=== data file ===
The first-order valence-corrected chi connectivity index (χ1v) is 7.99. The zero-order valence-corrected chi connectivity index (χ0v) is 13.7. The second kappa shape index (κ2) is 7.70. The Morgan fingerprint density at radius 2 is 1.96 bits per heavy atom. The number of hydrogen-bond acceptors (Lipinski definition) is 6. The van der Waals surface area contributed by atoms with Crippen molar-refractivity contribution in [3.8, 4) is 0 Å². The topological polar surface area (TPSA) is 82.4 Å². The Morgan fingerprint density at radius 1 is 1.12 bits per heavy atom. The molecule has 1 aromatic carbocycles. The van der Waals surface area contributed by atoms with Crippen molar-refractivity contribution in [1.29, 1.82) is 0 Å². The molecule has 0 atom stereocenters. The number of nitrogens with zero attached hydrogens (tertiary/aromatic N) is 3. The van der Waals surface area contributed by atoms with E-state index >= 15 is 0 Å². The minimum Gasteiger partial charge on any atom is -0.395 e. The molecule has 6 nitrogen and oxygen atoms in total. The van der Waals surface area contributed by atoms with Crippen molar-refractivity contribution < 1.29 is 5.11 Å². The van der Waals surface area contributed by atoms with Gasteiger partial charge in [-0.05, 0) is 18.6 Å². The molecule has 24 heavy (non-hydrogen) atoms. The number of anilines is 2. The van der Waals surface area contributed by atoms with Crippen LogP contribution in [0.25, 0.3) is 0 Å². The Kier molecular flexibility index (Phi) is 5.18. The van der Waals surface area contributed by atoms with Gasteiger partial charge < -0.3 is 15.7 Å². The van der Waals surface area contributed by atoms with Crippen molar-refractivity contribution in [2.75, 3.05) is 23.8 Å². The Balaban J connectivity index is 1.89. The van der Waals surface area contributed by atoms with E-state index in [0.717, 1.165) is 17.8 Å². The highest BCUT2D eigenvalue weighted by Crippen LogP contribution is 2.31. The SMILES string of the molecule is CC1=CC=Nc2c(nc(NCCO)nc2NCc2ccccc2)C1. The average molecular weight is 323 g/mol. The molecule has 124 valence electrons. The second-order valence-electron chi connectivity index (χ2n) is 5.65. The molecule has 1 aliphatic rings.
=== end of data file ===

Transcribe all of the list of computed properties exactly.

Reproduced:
The first-order valence-corrected chi connectivity index (χ1v) is 7.99. The zero-order valence-corrected chi connectivity index (χ0v) is 13.7. The second kappa shape index (κ2) is 7.70. The Morgan fingerprint density at radius 2 is 1.96 bits per heavy atom. The number of hydrogen-bond acceptors (Lipinski definition) is 6. The van der Waals surface area contributed by atoms with Crippen molar-refractivity contribution in [3.8, 4) is 0 Å². The topological polar surface area (TPSA) is 82.4 Å². The Morgan fingerprint density at radius 1 is 1.12 bits per heavy atom. The molecule has 1 aromatic carbocycles. The van der Waals surface area contributed by atoms with Crippen molar-refractivity contribution in [1.29, 1.82) is 0 Å². The molecule has 0 atom stereocenters. The number of nitrogens with zero attached hydrogens (tertiary/aromatic N) is 3. The van der Waals surface area contributed by atoms with E-state index >= 15 is 0 Å². The minimum Gasteiger partial charge on any atom is -0.395 e. The molecule has 6 nitrogen and oxygen atoms in total. The van der Waals surface area contributed by atoms with Crippen molar-refractivity contribution < 1.29 is 5.11 Å². The van der Waals surface area contributed by atoms with Gasteiger partial charge in [-0.05, 0) is 18.6 Å². The molecule has 24 heavy (non-hydrogen) atoms. The number of anilines is 2. The van der Waals surface area contributed by atoms with Crippen LogP contribution in [0.25, 0.3) is 0 Å². The Kier molecular flexibility index (Phi) is 5.18. The van der Waals surface area contributed by atoms with Gasteiger partial charge < -0.3 is 15.7 Å². The van der Waals surface area contributed by atoms with Crippen molar-refractivity contribution in [2.75, 3.05) is 23.8 Å². The Balaban J connectivity index is 1.89. The van der Waals surface area contributed by atoms with E-state index in [0.717, 1.165) is 17.8 Å². The highest BCUT2D eigenvalue weighted by Crippen LogP contribution is 2.31. The SMILES string of the molecule is CC1=CC=Nc2c(nc(NCCO)nc2NCc2ccccc2)C1. The average molecular weight is 323 g/mol. The molecule has 124 valence electrons. The second-order valence-electron chi connectivity index (χ2n) is 5.65. The molecule has 1 aliphatic rings.